The potential class action claims that John Hancock routinely checks the Social Security Administration’s master death list so it can halt payments to annuity holders who have become deceased; however the insurer fails to check the same database to see if a life insurance policy holder has died so the company can promptly pay beneficiaries. Essentially, the John Hancock class action lawsuit claims, the insurer uses the information solely for its own benefit.

FYI—John Hancock recently ponied up $13 million to settle allegations brought by six states that it didn’t work hard enough to pay life insurance benefits. Slow learners maybe? Um. Maybe not.

More on Granuflo Lawsuits. This has been all over the news recently. DaVita Healthcare, a national dialysis treatment provider that uses Granuflo and Naturalyte during hemodialysis, is facing four potential personal injury class action lawsuits.

The DaVita dialysis class actions allege the clinics should have known of the risks for serious adverse health effects associated with Granuflo and Naturalyte and acted accordingly to reduce those risks to patients. Those serious health issues include cardiac arrest and sudden death.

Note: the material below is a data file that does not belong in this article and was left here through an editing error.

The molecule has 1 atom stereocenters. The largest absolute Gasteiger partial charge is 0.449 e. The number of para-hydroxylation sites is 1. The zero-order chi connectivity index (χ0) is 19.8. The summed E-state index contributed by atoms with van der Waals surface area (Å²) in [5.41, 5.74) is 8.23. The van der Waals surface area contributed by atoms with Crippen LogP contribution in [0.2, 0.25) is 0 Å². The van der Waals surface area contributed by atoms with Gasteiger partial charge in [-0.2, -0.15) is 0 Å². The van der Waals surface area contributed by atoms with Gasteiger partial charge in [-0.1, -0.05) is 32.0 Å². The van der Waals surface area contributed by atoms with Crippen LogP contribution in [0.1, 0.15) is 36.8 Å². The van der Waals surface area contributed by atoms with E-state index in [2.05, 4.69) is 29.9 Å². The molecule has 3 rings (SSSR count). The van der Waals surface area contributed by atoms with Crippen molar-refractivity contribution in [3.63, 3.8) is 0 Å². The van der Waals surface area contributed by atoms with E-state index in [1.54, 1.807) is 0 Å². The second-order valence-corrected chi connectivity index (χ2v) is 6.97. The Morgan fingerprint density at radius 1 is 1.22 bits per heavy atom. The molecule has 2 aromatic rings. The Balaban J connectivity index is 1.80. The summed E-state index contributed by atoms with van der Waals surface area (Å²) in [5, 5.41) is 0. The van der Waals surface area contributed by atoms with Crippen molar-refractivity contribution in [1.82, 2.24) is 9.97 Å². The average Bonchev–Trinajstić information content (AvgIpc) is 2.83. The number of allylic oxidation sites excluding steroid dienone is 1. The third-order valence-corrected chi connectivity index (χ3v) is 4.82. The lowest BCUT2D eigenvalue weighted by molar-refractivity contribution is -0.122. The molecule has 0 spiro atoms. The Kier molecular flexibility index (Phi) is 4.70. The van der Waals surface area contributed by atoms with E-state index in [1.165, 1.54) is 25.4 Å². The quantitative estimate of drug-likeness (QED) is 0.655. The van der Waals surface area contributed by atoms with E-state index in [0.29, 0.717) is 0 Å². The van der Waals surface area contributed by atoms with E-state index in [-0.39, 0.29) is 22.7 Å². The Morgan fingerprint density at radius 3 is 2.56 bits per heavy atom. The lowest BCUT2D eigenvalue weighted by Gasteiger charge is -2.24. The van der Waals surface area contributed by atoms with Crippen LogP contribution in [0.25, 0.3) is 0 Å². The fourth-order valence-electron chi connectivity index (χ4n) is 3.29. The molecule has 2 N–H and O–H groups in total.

Granuflo and Naturalyte are dialysis products made by Fresenius Medical Care. In March 2012, prompted by reports of adverse events, the Food and Drug Administration issued a Class I recall of both Naturalyte and Granuflo.

The four class action lawsuits have been filed by plaintiffs Donald Thornton, Melvin Nunes, Donald Young and Armando Moreno, all in the US District Court for the District of Colorado. The lawsuits seek to represent any person treated at a DaVita Healthcare clinic with Granuflo or Naturalyte products.

Top Settlements

3-Minute Abs? Really? How are your abs, by the way? Feeling a tad underutilized, ignored even? Are they retaliating by morphing into some indistinguishable, gelatinous shape that is slowly obliterating any view you had of your feet? Yeah, you know what I’m talking about…

So do the folks at Ab Circle Pro. Problem is, their fix ain’t on the level. So the makers of Ab Circle Pro have agreed to pay as much as $25 million to settle charges of consumer fraud brought by The Federal Trade Commission (FTC). You may be familiar with the consumer fraud claims, but if not, according to the FTC, Ab Circle Pro claimed, among other things, that their device could cause rapid and substantial weight loss and that three minutes of exercise on the Ab Circle Pro was equal to 100 sit-ups. (Oh yeah baby—sign me up!)